AzureML Web Service Parameters

Overview

AzureML Web Service APIs are published from Experiments that are built using modules with configurable parameters. There is often a need to change the module behavior during Web Service execution. The Web Service Parameters feature enables this functionality.

A common example is setting up the Reader module to read from a different source, or the Writer module to write to a different destination. Some other examples include changing the number of bits for Feature Hashing module, or the number of desired features for filter-based feature selection module, or training and generating a forecast with newly incoming data in a time series forecasting scenario, among other things. The parameters can be marked as required or optional at the time of creation.

How to set and use Web Service Parameters

In the following example we’ll walk through setting up and using the feature in AzureML Studio. (Click here to get started with AzureML)

We will first create a predictive Web Service from one of the sample experiments. We will parameterize the API to enable the client calling it to write the results of the prediction to an Azure Storage Blob location different from the one specified in the Experiment. This gives the client control over where to write the results of the prediction.

1. Build a Training experiment and save the Trained Model

a. Start with the Sample 5: Train, Test, Evaluate for Binary Classification: Adult Dataset

b. Click Save As, then name the experiment as Web Service Parameters Example – Training

c. Remove some nodes to simplify the graph (see screenshot below), then Save and Run

d. After run is done, save the Trained Model by right-clicking on the lower pin of the Train module, then selecting Save As Trained Model. Call it Trained Model Web Service Parameters.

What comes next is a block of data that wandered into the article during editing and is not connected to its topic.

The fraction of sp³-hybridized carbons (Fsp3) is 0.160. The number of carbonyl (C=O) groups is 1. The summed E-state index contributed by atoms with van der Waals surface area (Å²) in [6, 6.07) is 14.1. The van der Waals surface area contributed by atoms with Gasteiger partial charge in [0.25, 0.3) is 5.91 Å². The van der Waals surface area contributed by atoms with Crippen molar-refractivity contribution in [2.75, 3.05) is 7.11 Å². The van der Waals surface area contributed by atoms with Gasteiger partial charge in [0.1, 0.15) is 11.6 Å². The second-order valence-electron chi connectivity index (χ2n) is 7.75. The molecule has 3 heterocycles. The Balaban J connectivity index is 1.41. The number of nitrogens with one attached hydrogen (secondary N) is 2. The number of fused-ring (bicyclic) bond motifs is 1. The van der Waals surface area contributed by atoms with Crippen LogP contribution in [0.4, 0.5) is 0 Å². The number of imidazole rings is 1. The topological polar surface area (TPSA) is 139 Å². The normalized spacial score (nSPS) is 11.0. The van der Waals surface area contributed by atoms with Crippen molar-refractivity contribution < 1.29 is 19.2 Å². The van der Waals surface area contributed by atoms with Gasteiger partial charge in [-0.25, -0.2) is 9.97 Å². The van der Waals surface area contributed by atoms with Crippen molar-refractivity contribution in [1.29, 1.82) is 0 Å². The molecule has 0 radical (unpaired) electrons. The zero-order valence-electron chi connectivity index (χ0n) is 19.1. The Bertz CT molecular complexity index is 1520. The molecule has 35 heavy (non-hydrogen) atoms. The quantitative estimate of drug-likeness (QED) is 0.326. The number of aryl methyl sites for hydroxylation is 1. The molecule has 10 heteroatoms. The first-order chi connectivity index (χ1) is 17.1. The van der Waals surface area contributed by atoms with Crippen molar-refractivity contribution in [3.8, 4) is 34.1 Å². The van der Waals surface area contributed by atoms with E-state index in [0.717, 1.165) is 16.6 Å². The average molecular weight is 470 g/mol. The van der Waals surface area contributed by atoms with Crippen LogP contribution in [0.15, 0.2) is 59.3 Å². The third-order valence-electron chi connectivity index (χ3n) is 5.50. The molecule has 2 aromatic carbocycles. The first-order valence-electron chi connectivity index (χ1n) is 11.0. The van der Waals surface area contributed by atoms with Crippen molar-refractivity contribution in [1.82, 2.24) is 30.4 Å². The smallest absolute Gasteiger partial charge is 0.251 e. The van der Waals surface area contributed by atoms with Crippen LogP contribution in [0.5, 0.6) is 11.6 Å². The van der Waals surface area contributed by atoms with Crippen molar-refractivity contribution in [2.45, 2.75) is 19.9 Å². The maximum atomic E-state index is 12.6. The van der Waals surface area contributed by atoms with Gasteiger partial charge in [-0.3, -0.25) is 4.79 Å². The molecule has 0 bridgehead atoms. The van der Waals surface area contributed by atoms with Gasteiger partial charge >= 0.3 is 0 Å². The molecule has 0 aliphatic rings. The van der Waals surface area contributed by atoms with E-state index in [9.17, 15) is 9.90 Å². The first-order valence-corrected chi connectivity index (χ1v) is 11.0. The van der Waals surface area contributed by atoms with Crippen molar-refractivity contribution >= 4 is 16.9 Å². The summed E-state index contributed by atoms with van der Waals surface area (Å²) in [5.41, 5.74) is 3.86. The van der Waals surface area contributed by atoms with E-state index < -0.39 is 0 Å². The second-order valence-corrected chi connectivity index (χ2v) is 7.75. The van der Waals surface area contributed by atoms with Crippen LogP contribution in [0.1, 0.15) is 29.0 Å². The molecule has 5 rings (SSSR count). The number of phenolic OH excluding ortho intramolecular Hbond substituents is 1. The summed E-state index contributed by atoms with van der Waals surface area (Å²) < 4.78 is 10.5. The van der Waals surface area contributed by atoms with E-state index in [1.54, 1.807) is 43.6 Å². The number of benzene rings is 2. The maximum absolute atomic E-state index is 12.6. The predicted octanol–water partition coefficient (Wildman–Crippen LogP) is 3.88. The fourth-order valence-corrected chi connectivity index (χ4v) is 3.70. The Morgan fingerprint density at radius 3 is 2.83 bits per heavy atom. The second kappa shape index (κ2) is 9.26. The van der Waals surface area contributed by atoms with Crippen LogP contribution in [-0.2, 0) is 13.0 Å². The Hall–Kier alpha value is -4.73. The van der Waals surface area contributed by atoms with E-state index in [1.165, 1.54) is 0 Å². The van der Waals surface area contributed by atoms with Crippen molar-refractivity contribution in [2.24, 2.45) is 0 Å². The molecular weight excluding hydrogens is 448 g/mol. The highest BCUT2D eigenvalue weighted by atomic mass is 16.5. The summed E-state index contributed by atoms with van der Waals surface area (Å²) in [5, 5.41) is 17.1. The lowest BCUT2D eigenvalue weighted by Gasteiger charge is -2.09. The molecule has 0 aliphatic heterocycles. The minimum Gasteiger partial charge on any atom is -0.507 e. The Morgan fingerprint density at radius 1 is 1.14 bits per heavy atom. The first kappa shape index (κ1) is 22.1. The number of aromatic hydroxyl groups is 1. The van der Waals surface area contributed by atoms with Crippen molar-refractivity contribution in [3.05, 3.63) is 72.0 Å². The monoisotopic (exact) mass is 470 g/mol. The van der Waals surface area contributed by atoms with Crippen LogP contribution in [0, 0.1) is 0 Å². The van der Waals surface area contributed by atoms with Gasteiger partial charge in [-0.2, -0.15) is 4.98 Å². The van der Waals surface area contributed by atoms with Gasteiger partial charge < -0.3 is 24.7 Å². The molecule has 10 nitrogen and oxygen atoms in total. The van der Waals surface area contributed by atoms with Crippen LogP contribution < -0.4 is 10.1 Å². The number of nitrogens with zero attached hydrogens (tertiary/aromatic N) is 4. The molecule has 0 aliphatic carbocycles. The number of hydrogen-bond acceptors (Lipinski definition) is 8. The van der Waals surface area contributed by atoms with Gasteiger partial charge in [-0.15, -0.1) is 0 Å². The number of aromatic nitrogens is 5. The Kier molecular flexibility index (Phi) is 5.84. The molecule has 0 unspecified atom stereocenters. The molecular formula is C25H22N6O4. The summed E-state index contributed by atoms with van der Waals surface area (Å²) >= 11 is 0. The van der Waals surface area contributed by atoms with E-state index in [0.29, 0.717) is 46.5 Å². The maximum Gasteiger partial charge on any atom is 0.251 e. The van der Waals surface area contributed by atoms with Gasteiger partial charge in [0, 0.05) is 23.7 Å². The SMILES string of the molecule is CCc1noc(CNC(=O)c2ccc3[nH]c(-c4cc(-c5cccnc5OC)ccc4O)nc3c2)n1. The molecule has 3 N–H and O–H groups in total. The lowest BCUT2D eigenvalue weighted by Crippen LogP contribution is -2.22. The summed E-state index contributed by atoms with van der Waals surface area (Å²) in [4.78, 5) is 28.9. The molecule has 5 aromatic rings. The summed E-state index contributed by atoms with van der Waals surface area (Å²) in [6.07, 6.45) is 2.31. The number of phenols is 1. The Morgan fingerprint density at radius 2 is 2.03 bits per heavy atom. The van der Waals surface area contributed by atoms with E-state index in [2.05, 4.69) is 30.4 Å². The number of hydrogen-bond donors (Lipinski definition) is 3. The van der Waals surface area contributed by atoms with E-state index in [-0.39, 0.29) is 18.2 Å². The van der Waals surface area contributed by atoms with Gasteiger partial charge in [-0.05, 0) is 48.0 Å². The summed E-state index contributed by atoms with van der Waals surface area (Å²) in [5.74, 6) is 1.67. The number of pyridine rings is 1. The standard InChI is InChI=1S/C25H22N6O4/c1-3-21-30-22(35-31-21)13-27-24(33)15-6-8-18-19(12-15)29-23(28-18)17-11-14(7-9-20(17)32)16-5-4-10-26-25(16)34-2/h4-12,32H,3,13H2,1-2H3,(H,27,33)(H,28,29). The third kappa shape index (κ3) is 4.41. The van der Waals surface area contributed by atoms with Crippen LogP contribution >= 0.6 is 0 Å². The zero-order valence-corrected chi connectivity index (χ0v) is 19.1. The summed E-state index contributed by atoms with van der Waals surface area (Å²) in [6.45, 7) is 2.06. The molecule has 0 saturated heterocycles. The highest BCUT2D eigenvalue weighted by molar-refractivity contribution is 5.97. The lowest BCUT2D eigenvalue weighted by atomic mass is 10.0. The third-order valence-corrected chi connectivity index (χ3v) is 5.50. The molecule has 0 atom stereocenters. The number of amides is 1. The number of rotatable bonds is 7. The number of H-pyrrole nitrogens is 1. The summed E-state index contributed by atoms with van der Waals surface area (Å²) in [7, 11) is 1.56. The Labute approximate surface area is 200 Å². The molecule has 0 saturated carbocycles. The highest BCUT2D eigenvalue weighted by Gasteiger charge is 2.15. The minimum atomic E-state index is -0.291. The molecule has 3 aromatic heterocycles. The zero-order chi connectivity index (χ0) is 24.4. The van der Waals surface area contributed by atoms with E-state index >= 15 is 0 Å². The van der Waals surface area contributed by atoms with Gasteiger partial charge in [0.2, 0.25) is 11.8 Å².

e. Note the newly saved Trained Model in the left menu under Trained Models.

2. Build a Scoring Experiment

Now that we have a Trained Model, we will build a Scoring experiment which we will publish as a Web Service. To do that:

a. Click on Save As and create a copy of the Experiment; call it Web Service Parameters Example – Scoring.

b. From under Trained Models in the left menu, drag the Trained Model Web Service Parameters and add it to the graph.

c. Remove the Two-Class Boosted Decision Tree learning algorithm, the Train and Split modules (we have already trained a model and saved it in the above step so we don’t need to train again).

d. Click on Project Columns and add Income to the list of excluded columns (this is the target value we will predict). The graph should now look like below.

3. Set a Web Service Parameter

Here is where we will use the Web Service Parameters feature to dynamically change the Writer module’s destination at run time.

a. Drag a Writer module under the Score module, then connect Score to Writer.

b. Click on the Writer to select it. Then view its properties on the right hand side of the screen.

c. Enter the account information for AzureBlobStorage option of the data destination. This information is available through the Azure Management Portal’s Storage option. (You would need to set up your Azure Storage in advance for this).

d. Note the  icons next to the module properties. Click on the icon next to the Path to blob, and select Set as web service parameter.

e. Set the path to container1/output1.csv

f. Note the Web Service Parameters list item added to the Properties with the Path to blob beginning with… under it.

g. To rename the parameter, click on the name and type in blobpath, then hit enter. Note the property’s new name (bottom of the list).

h. Click run.

4. Publish the Web Service